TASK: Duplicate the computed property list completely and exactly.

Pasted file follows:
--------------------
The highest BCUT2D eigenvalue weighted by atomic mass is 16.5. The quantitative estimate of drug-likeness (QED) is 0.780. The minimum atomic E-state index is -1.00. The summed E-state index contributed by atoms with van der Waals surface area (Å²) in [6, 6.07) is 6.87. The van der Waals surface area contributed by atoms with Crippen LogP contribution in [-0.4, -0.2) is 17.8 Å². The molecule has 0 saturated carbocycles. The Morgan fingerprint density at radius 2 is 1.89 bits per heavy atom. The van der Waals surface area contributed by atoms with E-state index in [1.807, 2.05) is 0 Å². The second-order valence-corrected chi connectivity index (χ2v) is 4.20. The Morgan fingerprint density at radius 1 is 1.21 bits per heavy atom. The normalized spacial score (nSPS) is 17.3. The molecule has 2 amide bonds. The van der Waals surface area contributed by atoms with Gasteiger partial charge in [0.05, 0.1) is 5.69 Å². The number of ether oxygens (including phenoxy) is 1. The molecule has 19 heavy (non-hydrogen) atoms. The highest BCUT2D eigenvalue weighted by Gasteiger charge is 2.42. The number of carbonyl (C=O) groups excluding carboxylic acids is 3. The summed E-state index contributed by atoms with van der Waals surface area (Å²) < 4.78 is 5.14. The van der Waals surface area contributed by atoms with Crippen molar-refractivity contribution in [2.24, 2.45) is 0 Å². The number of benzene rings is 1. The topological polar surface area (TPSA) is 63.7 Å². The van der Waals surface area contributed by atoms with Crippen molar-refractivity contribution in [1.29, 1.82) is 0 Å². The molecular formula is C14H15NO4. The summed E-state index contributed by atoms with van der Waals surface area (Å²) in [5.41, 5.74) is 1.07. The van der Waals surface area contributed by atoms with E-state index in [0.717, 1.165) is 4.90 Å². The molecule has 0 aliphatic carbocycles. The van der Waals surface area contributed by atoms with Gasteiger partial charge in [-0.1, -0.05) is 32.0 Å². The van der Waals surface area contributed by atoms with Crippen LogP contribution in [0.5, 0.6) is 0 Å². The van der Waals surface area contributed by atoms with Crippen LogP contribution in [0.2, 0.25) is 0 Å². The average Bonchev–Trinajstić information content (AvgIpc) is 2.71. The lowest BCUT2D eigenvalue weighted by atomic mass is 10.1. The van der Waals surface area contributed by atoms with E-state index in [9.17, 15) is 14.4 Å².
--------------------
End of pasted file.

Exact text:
The highest BCUT2D eigenvalue weighted by atomic mass is 16.5. The quantitative estimate of drug-likeness (QED) is 0.780. The minimum atomic E-state index is -1.00. The summed E-state index contributed by atoms with van der Waals surface area (Å²) in [6, 6.07) is 6.87. The van der Waals surface area contributed by atoms with Crippen LogP contribution in [-0.4, -0.2) is 17.8 Å². The molecule has 0 saturated carbocycles. The Morgan fingerprint density at radius 2 is 1.89 bits per heavy atom. The van der Waals surface area contributed by atoms with E-state index in [1.807, 2.05) is 0 Å². The second-order valence-corrected chi connectivity index (χ2v) is 4.20. The Morgan fingerprint density at radius 1 is 1.21 bits per heavy atom. The normalized spacial score (nSPS) is 17.3. The molecule has 2 amide bonds. The van der Waals surface area contributed by atoms with Gasteiger partial charge in [0.05, 0.1) is 5.69 Å². The number of ether oxygens (including phenoxy) is 1. The molecule has 19 heavy (non-hydrogen) atoms. The highest BCUT2D eigenvalue weighted by Gasteiger charge is 2.42. The number of carbonyl (C=O) groups excluding carboxylic acids is 3. The summed E-state index contributed by atoms with van der Waals surface area (Å²) < 4.78 is 5.14. The van der Waals surface area contributed by atoms with Crippen molar-refractivity contribution in [2.24, 2.45) is 0 Å². The number of benzene rings is 1. The topological polar surface area (TPSA) is 63.7 Å². The van der Waals surface area contributed by atoms with Crippen molar-refractivity contribution in [1.29, 1.82) is 0 Å². The molecular formula is C14H15NO4. The summed E-state index contributed by atoms with van der Waals surface area (Å²) in [5.41, 5.74) is 1.07. The van der Waals surface area contributed by atoms with E-state index in [0.717, 1.165) is 4.90 Å². The molecule has 0 aliphatic carbocycles. The van der Waals surface area contributed by atoms with Gasteiger partial charge in [-0.1, -0.05) is 32.0 Å². The van der Waals surface area contributed by atoms with Crippen LogP contribution in [0.5, 0.6) is 0 Å². The van der Waals surface area contributed by atoms with Crippen LogP contribution in [0.2, 0.25) is 0 Å². The average Bonchev–Trinajstić information content (AvgIpc) is 2.71. The lowest BCUT2D eigenvalue weighted by atomic mass is 10.1. The van der Waals surface area contributed by atoms with E-state index in [9.17, 15) is 14.4 Å².